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NASCAR Race Weekend Central

Did You Notice? … Key Moments For Roush, Junior, Short Tracks

Did You Notice?… Roush Fenway Racing is at a crossroads? Heading to Texas, where they’ve won the last two spring races, they’re still waiting for last year’s winner Greg Biffle to break through. Without a top-5 finish yet this season, he’s sixth in points but has been nearly invisible up front as Ford’s once unquestioned top organization has taken a back seat to newcomer Penske Racing.

They’ve also lost their most successful star. Gone is Matt Kenseth, moving to Joe Gibbs Racing, where he’s been immediately successful, winning once and contending in several other races. While RFR was struggling Sunday, at a short track that’s long been one of their weakest tracks, Kenseth was busy trying to lap them, a contender to win from the drop of the green until a late-race fade to 14th. After a 2012 rift some still struggle to explain, he’s run circles around his former organization right off the bat.

In the end, though it turns out one of the Roush cars, driven by Biffle, slotted ahead of Kenseth in ninth. You’d never know it, because Biffle’s low-key personality doesn’t result in trash talking or weekly media quips. Add in rookie Ricky Stenhouse, Jr., whose biggest story to date in 2013 revolves around his girlfriend, and RFR has itself a very different feel of trying to find its niche in NASCAR’s new world. Even Carl Edwards, whose Phoenix win raised eyebrows (it’s the only one the Fusions have with the Gen-6 car), hasn’t garnered a high level of media attention to date.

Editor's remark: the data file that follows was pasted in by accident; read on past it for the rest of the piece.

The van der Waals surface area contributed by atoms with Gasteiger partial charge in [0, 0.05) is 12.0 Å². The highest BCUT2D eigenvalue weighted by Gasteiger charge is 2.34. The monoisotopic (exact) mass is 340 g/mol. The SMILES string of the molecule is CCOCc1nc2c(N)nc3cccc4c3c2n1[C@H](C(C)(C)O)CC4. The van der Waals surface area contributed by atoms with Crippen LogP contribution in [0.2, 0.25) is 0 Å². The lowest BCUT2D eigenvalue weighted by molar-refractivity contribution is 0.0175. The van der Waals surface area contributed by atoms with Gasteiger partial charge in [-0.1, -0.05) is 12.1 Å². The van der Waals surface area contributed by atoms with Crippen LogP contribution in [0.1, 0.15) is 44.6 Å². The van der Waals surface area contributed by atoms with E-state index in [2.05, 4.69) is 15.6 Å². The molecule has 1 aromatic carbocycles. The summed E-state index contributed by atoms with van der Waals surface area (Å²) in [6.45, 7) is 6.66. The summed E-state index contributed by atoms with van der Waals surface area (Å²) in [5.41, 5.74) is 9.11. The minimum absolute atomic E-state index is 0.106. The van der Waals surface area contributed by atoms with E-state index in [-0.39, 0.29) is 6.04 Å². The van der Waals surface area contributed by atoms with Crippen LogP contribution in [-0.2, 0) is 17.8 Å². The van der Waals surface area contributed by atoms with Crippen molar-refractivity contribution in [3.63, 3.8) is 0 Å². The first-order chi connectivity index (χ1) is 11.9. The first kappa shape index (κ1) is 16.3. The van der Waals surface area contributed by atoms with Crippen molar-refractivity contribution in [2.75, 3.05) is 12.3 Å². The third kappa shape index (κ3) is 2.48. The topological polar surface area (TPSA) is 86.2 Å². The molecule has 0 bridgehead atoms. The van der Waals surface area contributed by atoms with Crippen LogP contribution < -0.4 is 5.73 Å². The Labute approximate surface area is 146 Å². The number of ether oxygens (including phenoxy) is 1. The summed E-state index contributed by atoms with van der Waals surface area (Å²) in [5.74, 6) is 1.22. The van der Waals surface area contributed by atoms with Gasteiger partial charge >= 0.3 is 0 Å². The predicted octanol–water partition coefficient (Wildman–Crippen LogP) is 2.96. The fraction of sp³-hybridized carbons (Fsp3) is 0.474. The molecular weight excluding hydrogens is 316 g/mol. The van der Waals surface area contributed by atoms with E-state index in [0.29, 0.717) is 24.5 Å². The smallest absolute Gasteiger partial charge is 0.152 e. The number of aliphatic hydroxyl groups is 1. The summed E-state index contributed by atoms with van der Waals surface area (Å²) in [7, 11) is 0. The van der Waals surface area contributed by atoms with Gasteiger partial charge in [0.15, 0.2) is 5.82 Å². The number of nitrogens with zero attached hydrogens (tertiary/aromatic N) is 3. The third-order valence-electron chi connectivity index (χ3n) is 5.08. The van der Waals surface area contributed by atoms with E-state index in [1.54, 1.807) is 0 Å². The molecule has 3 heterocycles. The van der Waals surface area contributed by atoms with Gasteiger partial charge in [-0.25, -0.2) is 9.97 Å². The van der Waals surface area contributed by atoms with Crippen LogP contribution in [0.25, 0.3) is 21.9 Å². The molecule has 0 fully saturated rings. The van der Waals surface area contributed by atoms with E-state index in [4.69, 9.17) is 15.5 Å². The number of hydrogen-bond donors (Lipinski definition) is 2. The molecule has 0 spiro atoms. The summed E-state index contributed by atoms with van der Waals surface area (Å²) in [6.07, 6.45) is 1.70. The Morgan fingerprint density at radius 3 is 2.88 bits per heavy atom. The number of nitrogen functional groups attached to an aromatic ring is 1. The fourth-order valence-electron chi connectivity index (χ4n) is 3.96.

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For the first time in recent memory, is Jack Roush on the outside, looking in at the top teams?

Instead, this year we’ve seen JGR, along with Hendrick Motorsports, stay one, maybe two steps ahead most weekends. If there have been any Fords making news, of course it’s the ones driven by Brad Keselowski and Joey Logano. Keselowski has been gutsy, producing the highest average finish on the circuit despite struggling in horsepower, handling and luck. Logano, while at times being featured for all the wrong reasons, is putting his best foot forward to make the Chase. Denny Hamlin’s injury, if it knocks him too far down ironically opens the door for his rival to make it.

Think about how different a story it was a year ago for Ford, when RFR was leading the points early with Biffle and Kenseth. Yes, Edwards wound up struggling, but early in 2012 he was holding his own, still riding the high of “tying” for a championship the year before. It’s a notable slide, considering Penske’s arrival challenges the Blue Oval pecking order over the long-term. For so long, RFR was the reason this manufacturer made it to the track on Sundays: the Wood Brothers, Richard Petty Motorsports and Front Row Motorsports are just a few who survive on their chassis and engine packages.

As RFR takes a step back, ever so slightly, those feeder teams are struggling, too. RPM, between Marcos Ambrose and Aric Almirola, has led a total of just one lap. Trevor Bayne, two years removed from Daytona 500 glory, has finished his last seven Cup races outside the top 20. The perception, fair or not, is that once unquestioned horsepower numbers are slipping a bit.

That’s why this track is so important. RFR, at another intermediate track they’ve dominated in the past (Las Vegas) was never a factor in 2013. Only Stenhouse led a lap, as Kasey Kahne and Kenseth (there’s that name again) ran circles around the competition. Failing twice would start to make you wonder.

I still think the team has done well considering all the adversity they’ve been through. Carl Edwards and Jimmy Fennig, the best driver/crew chief combination amongst the trio, is new. Biffle has kept himself in there despite cars that, on paper, should be running about 20th most weeks. But NASCAR is a world with high expectations; there are plenty of teams in contention for this Chase. RFR needs to showcase that they can turn it up a gear when the need arises.